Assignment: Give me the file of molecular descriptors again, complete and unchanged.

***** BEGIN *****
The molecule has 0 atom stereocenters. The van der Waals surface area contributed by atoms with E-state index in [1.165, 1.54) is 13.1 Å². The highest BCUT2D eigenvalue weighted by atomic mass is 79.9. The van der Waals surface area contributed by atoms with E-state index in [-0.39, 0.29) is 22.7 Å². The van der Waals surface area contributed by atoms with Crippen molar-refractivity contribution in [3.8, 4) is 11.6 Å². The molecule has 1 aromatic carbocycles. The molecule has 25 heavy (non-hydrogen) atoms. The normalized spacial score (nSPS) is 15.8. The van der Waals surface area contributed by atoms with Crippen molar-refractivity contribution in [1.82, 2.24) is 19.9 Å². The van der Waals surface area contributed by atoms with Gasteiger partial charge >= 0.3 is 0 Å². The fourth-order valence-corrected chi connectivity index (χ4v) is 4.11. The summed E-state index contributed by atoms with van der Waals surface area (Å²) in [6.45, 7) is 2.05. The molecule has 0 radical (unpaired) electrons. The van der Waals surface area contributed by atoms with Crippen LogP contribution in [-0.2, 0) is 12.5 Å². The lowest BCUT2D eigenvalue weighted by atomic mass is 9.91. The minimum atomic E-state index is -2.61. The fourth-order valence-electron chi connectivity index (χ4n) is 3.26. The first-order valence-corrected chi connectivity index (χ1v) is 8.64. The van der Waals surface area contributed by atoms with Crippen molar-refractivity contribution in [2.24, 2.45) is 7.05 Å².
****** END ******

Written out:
The molecule has 0 atom stereocenters. The van der Waals surface area contributed by atoms with E-state index in [1.165, 1.54) is 13.1 Å². The highest BCUT2D eigenvalue weighted by atomic mass is 79.9. The van der Waals surface area contributed by atoms with E-state index in [-0.39, 0.29) is 22.7 Å². The van der Waals surface area contributed by atoms with Crippen molar-refractivity contribution in [3.8, 4) is 11.6 Å². The molecule has 1 aromatic carbocycles. The molecule has 25 heavy (non-hydrogen) atoms. The normalized spacial score (nSPS) is 15.8. The van der Waals surface area contributed by atoms with Crippen molar-refractivity contribution in [1.82, 2.24) is 19.9 Å². The van der Waals surface area contributed by atoms with Gasteiger partial charge >= 0.3 is 0 Å². The fourth-order valence-corrected chi connectivity index (χ4v) is 4.11. The summed E-state index contributed by atoms with van der Waals surface area (Å²) in [6.45, 7) is 2.05. The molecule has 0 radical (unpaired) electrons. The van der Waals surface area contributed by atoms with Crippen LogP contribution in [-0.2, 0) is 12.5 Å². The lowest BCUT2D eigenvalue weighted by atomic mass is 9.91. The minimum atomic E-state index is -2.61. The fourth-order valence-electron chi connectivity index (χ4n) is 3.26. The first-order valence-corrected chi connectivity index (χ1v) is 8.64. The van der Waals surface area contributed by atoms with Crippen molar-refractivity contribution in [2.24, 2.45) is 7.05 Å².